A few weeks ago I travelled to the Netherlands to be part of the Krita October Sprint. During this Sprint we decided to focus on bug fixing, my tasks included some simple bugs and a couple of more convoluted bugs. I started fixing the simple ones in order to gain speed: one about modifiers not working on OSX, the bug was simple enough but puzzling as the missing logic shouldn’t make the code work on Linux, but it did. The second bug was related to events logic in the preferences dialog command: My first approach was good but not simple, so talking with the team made me change the solution to something much more simple.
The next days showed me how deep the rabbit hole goes in Krita’s code, my bug was in the invert color code, some color spaces didn’t show the correct/expected result. A quick dive showed that there was a different codebase for every colorspace invert operation, and the wrong results showed for the missing implementations. However this made the solution not very portable as the combination of colorspaces and color depths suggested I needed to implement 18 color inverters. A short consultation showed me that there was a space invert operation already implemented for the pixel depth, so refactoring to use this convertors in one class to invert the input colors made the invert filter work as expected, except for CMYK and Lab spaces in 16bit float spaces. After a couple of days of digging into the code and testing, we found that there is a a bug in the way CMYK and Lab is values are processed as normalized values are not returned in places they should be.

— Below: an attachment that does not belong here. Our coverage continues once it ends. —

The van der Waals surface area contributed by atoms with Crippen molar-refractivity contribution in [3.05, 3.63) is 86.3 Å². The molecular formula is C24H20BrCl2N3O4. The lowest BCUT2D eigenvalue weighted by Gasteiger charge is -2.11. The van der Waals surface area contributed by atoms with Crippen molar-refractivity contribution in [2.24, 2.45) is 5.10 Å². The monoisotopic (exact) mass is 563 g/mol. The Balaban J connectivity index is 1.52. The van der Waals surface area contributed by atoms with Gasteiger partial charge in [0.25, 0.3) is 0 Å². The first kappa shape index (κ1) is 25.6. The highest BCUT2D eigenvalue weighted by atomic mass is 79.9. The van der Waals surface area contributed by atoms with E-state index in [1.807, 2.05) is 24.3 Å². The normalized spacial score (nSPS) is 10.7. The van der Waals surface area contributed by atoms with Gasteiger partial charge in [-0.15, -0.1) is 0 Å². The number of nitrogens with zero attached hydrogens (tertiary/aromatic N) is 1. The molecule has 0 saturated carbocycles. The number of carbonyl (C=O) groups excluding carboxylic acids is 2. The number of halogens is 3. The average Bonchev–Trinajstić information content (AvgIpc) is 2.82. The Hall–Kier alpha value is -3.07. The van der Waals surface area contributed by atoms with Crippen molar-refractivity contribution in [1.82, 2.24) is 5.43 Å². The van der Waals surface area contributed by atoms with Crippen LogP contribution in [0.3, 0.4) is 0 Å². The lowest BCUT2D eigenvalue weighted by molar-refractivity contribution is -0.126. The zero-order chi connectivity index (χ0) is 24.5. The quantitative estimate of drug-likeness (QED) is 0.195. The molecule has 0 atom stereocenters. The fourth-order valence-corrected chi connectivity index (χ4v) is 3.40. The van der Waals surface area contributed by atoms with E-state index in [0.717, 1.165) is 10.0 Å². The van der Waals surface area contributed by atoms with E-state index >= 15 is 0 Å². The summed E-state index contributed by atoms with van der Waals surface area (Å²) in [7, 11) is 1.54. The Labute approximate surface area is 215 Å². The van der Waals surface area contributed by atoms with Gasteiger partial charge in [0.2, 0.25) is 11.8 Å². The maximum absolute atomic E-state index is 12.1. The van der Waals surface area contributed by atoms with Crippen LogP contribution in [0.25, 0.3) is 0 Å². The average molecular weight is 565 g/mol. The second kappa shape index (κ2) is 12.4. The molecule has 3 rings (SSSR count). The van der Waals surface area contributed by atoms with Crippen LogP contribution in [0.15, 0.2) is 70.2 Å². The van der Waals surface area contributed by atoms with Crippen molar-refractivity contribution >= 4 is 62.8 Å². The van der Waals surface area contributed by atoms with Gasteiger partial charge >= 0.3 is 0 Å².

As my first Krita Sprint I was very nervous, however I was even more exited to meet the team. In a way it was also the first time to work in a code only environment which made it very fruitful as it showed me that code is not made by super coding super geniuses, but by a little changes made by a coordinated team of normal people.